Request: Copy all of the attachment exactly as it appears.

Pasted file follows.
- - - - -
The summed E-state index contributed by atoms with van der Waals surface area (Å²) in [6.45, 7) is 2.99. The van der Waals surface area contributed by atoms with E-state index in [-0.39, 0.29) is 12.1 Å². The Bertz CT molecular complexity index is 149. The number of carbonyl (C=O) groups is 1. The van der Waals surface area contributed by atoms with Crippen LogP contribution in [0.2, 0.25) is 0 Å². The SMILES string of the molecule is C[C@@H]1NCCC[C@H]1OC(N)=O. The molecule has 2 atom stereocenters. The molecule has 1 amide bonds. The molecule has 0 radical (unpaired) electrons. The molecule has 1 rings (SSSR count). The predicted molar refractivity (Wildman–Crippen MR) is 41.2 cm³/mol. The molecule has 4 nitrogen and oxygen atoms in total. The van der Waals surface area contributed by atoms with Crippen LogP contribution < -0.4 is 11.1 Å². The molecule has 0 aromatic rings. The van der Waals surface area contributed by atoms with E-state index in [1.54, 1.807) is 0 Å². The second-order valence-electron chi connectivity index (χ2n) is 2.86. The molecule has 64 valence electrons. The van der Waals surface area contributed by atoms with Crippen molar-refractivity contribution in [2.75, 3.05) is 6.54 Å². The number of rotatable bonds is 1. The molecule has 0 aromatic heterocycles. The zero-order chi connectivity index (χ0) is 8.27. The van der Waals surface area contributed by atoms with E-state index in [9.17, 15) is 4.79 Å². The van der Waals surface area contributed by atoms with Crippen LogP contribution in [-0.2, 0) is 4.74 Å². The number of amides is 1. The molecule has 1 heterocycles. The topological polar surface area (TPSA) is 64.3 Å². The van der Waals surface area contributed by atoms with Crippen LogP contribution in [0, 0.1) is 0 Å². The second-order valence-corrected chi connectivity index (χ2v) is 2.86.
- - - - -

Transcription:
The summed E-state index contributed by atoms with van der Waals surface area (Å²) in [6.45, 7) is 2.99. The van der Waals surface area contributed by atoms with E-state index in [-0.39, 0.29) is 12.1 Å². The Bertz CT molecular complexity index is 149. The number of carbonyl (C=O) groups is 1. The van der Waals surface area contributed by atoms with Crippen LogP contribution in [0.2, 0.25) is 0 Å². The SMILES string of the molecule is C[C@@H]1NCCC[C@H]1OC(N)=O. The molecule has 2 atom stereocenters. The molecule has 1 amide bonds. The molecule has 0 radical (unpaired) electrons. The molecule has 1 rings (SSSR count). The predicted molar refractivity (Wildman–Crippen MR) is 41.2 cm³/mol. The molecule has 4 nitrogen and oxygen atoms in total. The van der Waals surface area contributed by atoms with Crippen LogP contribution < -0.4 is 11.1 Å². The molecule has 0 aromatic rings. The van der Waals surface area contributed by atoms with E-state index in [1.54, 1.807) is 0 Å². The second-order valence-electron chi connectivity index (χ2n) is 2.86. The molecule has 64 valence electrons. The van der Waals surface area contributed by atoms with Crippen molar-refractivity contribution in [2.75, 3.05) is 6.54 Å². The number of rotatable bonds is 1. The molecule has 0 aromatic heterocycles. The zero-order chi connectivity index (χ0) is 8.27. The van der Waals surface area contributed by atoms with E-state index in [9.17, 15) is 4.79 Å². The van der Waals surface area contributed by atoms with Crippen LogP contribution in [-0.2, 0) is 4.74 Å². The number of amides is 1. The molecule has 1 heterocycles. The topological polar surface area (TPSA) is 64.3 Å². The van der Waals surface area contributed by atoms with Crippen LogP contribution in [0, 0.1) is 0 Å². The second-order valence-corrected chi connectivity index (χ2v) is 2.86.